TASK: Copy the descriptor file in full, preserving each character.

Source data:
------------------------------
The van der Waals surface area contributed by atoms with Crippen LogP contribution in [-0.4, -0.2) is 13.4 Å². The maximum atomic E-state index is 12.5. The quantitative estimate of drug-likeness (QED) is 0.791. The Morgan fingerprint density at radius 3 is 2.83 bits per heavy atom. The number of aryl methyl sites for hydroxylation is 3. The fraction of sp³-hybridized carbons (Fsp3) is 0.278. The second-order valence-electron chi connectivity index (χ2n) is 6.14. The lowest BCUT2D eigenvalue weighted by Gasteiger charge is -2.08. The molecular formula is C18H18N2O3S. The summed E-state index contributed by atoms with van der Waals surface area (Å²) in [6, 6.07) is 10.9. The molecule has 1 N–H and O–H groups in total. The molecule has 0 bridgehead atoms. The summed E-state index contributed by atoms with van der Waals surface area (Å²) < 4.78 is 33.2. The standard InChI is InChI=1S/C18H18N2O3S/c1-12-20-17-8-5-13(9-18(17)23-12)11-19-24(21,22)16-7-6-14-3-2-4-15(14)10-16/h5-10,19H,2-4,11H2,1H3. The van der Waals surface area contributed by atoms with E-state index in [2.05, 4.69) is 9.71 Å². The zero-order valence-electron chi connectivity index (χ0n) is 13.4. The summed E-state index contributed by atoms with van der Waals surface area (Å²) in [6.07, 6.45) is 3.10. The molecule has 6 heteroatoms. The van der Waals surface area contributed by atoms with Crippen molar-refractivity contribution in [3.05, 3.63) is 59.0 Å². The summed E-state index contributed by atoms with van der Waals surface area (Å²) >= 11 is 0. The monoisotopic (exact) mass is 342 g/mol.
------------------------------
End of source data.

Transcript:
The van der Waals surface area contributed by atoms with Crippen LogP contribution in [-0.4, -0.2) is 13.4 Å². The maximum atomic E-state index is 12.5. The quantitative estimate of drug-likeness (QED) is 0.791. The Morgan fingerprint density at radius 3 is 2.83 bits per heavy atom. The number of aryl methyl sites for hydroxylation is 3. The fraction of sp³-hybridized carbons (Fsp3) is 0.278. The second-order valence-electron chi connectivity index (χ2n) is 6.14. The lowest BCUT2D eigenvalue weighted by Gasteiger charge is -2.08. The molecular formula is C18H18N2O3S. The summed E-state index contributed by atoms with van der Waals surface area (Å²) in [6, 6.07) is 10.9. The molecule has 1 N–H and O–H groups in total. The molecule has 0 bridgehead atoms. The summed E-state index contributed by atoms with van der Waals surface area (Å²) < 4.78 is 33.2. The standard InChI is InChI=1S/C18H18N2O3S/c1-12-20-17-8-5-13(9-18(17)23-12)11-19-24(21,22)16-7-6-14-3-2-4-15(14)10-16/h5-10,19H,2-4,11H2,1H3. The van der Waals surface area contributed by atoms with E-state index in [2.05, 4.69) is 9.71 Å². The zero-order valence-electron chi connectivity index (χ0n) is 13.4. The summed E-state index contributed by atoms with van der Waals surface area (Å²) in [6.07, 6.45) is 3.10. The molecule has 6 heteroatoms. The van der Waals surface area contributed by atoms with Crippen molar-refractivity contribution in [3.05, 3.63) is 59.0 Å². The summed E-state index contributed by atoms with van der Waals surface area (Å²) >= 11 is 0. The monoisotopic (exact) mass is 342 g/mol.